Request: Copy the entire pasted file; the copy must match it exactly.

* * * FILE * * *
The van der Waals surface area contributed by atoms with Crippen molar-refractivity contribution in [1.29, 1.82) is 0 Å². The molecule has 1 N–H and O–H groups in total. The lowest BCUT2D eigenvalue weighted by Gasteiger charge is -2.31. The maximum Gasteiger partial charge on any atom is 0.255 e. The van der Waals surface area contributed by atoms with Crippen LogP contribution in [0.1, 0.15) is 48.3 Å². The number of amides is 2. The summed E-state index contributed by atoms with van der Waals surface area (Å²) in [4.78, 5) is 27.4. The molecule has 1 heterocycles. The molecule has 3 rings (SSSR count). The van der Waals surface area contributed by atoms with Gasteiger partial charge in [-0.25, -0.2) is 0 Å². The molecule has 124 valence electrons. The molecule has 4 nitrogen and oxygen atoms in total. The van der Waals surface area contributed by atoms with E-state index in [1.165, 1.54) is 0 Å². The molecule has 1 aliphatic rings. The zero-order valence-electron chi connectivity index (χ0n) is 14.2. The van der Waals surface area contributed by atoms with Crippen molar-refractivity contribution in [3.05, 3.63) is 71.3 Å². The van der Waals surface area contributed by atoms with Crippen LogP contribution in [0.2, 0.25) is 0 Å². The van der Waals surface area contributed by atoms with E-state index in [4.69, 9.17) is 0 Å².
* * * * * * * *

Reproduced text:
The van der Waals surface area contributed by atoms with Crippen molar-refractivity contribution in [1.29, 1.82) is 0 Å². The molecule has 1 N–H and O–H groups in total. The lowest BCUT2D eigenvalue weighted by Gasteiger charge is -2.31. The maximum Gasteiger partial charge on any atom is 0.255 e. The van der Waals surface area contributed by atoms with Crippen LogP contribution in [0.1, 0.15) is 48.3 Å². The number of amides is 2. The summed E-state index contributed by atoms with van der Waals surface area (Å²) in [4.78, 5) is 27.4. The molecule has 1 heterocycles. The molecule has 3 rings (SSSR count). The van der Waals surface area contributed by atoms with Gasteiger partial charge in [-0.25, -0.2) is 0 Å². The molecule has 124 valence electrons. The molecule has 4 nitrogen and oxygen atoms in total. The van der Waals surface area contributed by atoms with E-state index in [1.165, 1.54) is 0 Å². The molecule has 1 aliphatic rings. The zero-order valence-electron chi connectivity index (χ0n) is 14.2. The van der Waals surface area contributed by atoms with Crippen molar-refractivity contribution in [3.05, 3.63) is 71.3 Å². The van der Waals surface area contributed by atoms with Crippen LogP contribution in [0.2, 0.25) is 0 Å². The van der Waals surface area contributed by atoms with E-state index in [4.69, 9.17) is 0 Å².